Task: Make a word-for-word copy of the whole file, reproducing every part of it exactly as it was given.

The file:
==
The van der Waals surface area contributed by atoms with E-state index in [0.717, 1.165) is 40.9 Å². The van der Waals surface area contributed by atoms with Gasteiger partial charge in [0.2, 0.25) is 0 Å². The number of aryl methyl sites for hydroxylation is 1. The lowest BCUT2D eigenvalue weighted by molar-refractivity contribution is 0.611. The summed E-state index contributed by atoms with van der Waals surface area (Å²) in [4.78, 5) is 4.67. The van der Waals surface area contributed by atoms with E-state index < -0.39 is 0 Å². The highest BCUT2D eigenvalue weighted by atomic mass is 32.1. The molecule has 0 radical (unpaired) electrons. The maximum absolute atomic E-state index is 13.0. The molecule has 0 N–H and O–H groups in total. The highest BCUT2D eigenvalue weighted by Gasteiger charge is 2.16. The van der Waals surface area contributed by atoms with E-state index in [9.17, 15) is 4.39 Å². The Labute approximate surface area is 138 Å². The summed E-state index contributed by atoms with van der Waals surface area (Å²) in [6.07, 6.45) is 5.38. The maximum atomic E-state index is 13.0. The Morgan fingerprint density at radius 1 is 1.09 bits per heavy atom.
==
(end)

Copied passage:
The van der Waals surface area contributed by atoms with E-state index in [0.717, 1.165) is 40.9 Å². The van der Waals surface area contributed by atoms with Gasteiger partial charge in [0.2, 0.25) is 0 Å². The number of aryl methyl sites for hydroxylation is 1. The lowest BCUT2D eigenvalue weighted by molar-refractivity contribution is 0.611. The summed E-state index contributed by atoms with van der Waals surface area (Å²) in [4.78, 5) is 4.67. The van der Waals surface area contributed by atoms with E-state index < -0.39 is 0 Å². The highest BCUT2D eigenvalue weighted by atomic mass is 32.1. The molecule has 0 radical (unpaired) electrons. The maximum absolute atomic E-state index is 13.0. The molecule has 0 N–H and O–H groups in total. The highest BCUT2D eigenvalue weighted by Gasteiger charge is 2.16. The van der Waals surface area contributed by atoms with E-state index in [9.17, 15) is 4.39 Å². The Labute approximate surface area is 138 Å². The summed E-state index contributed by atoms with van der Waals surface area (Å²) in [6.07, 6.45) is 5.38. The maximum atomic E-state index is 13.0. The Morgan fingerprint density at radius 1 is 1.09 bits per heavy atom.